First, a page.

Barre City Council to decide fate of truck bypass Tuesday nightStefan Hard / Staff Photo
Traffic flows Monday through the intersection of Summer Street and Seminary Street in Barre. The City Council is scheduled tonight to return to the question of using Summer Street as a truck bypass.
BARRE — City councilors are to decide tonight whether to allow big rigs to pass through downtown again.
Armed with the unanimous recommendation of their Transportation Advisory Committee and some insight from City Manager Steve Mackenzie, councilors will — at least temporarily — determine the fate of the Summer Street truck bypass that has been in place for more than a month.
Councilors have some room to maneuver after stirring controversy last month when they agreed to put the “Big Dig” construction detour to a 30-day test as a designated truck bypass of North Main Street. They could heed the committee’s recommendation and immediately end an experiment that members described as a less-than-optimal route for large trucks, or they could ignore the committee’s advice and make the temporary truck route permanent.
Based on interviews with councilors, the latter scenario is by far the less likely, though several appear open to Mayor Thomas Lauzon’s standing suggestion that voters be asked what they think on Town Meeting Day in March.
Although a majority of the council members indicated they would not oppose putting the question on the March ballot, it is far less clear how many — if any — are prepared to leave the truck route in place over the winter. At least one said that would be a deal breaker.
Although Councilor Paul Poirier said he wouldn’t mind asking voters what they think about the truck bypass, he believes the detour should be suspended until March in keeping with the committee’s recommendation.
The five-member citizens committee held three hearings on the bypass, an idea that drew objections from many who live, work and own property along the proposed truck route and some support from downtown merchants. Nearly three dozen merchants polled by the Barre Partnership expressed varying levels of support for diverting large trucks around the city’s central business district. The change, they said, would make for a more peaceful and pedestrian-friendly downtown while accentuating the amenities of the North Main Street reconstruction project.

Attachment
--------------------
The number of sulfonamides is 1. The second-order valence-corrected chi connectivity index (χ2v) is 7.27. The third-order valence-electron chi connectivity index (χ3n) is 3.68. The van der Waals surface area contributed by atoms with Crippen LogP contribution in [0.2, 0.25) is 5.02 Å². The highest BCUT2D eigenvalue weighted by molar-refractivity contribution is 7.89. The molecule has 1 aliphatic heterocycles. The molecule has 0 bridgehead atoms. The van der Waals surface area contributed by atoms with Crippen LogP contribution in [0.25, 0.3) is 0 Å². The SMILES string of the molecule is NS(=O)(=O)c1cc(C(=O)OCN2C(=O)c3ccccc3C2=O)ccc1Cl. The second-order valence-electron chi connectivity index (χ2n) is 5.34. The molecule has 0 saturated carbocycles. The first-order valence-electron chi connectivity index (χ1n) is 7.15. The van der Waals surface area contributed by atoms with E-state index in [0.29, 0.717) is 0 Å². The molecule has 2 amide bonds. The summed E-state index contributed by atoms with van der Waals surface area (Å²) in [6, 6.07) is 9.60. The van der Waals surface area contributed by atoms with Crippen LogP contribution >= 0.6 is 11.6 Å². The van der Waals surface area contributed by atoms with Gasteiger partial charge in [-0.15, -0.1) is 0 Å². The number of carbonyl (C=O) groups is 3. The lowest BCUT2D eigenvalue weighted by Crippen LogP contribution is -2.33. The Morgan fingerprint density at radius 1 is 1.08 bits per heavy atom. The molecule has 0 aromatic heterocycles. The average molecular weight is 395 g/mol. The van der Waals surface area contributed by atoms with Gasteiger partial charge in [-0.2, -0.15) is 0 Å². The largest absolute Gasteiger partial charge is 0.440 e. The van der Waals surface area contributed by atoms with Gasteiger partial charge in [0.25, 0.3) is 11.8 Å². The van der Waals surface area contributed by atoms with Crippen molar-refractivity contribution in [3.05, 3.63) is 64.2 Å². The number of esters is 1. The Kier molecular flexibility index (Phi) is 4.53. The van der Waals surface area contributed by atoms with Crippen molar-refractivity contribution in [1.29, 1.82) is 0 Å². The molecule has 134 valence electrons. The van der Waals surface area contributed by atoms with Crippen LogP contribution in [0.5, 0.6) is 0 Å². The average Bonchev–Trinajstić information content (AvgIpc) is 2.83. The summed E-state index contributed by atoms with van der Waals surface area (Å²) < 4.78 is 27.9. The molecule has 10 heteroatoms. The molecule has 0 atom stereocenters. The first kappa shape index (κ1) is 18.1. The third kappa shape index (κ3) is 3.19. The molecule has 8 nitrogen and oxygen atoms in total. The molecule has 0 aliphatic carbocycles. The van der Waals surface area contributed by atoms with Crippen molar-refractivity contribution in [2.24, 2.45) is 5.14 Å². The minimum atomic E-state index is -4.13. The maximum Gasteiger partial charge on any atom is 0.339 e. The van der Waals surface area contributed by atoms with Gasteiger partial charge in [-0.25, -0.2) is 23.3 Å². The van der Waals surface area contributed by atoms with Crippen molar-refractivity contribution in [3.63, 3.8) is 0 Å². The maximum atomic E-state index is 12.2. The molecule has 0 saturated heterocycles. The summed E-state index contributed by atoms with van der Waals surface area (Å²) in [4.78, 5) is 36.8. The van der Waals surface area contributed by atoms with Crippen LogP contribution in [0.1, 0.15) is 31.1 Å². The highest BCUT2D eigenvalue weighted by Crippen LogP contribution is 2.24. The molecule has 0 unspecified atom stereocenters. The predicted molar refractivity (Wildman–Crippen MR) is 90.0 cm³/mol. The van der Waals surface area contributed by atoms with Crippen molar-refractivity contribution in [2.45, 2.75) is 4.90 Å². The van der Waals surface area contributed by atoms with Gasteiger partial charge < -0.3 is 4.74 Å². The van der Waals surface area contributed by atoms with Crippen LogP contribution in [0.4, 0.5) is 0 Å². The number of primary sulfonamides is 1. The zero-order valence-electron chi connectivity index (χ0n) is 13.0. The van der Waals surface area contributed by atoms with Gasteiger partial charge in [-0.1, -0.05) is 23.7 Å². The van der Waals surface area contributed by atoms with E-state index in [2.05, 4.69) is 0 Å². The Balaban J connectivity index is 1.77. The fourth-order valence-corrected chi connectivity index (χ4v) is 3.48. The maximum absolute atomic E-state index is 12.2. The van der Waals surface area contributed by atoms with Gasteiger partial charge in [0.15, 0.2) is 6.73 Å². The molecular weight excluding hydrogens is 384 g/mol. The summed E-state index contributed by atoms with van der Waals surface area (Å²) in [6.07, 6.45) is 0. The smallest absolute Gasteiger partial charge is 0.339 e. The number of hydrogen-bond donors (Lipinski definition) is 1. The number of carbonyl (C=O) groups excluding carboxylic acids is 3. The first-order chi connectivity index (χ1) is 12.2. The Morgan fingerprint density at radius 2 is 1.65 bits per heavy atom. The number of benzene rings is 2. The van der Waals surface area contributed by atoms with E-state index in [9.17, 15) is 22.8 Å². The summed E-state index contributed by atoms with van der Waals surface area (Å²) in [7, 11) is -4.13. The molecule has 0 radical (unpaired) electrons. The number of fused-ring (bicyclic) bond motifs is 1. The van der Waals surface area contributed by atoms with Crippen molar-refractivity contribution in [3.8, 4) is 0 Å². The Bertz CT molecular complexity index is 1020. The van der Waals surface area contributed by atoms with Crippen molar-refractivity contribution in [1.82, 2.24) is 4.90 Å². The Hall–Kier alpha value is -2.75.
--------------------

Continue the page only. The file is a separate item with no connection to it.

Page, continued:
However, many of those directly and indirectly affected by the proposed bypass have complained that the truck route simply shifts problems — like noise and exhaust — to Summer Street, while raising safety issues associated with funneling large trucks through a neighborhood that is home to several residential properties, a number of small businesses, two churches and a church-run school. The route, they said, features four 90-degree turns and relies on roads — primarily Summer Street and to a lesser extent Maple Avenue and Elm Street — that aren’t designed to take the pounding associated with being a designated truck route.
The committee embraced many of those sentiments and has urged the council to restore a pre-Big Dig traffic pattern that would allow large trucks traveling through the city back onto North Main Street.
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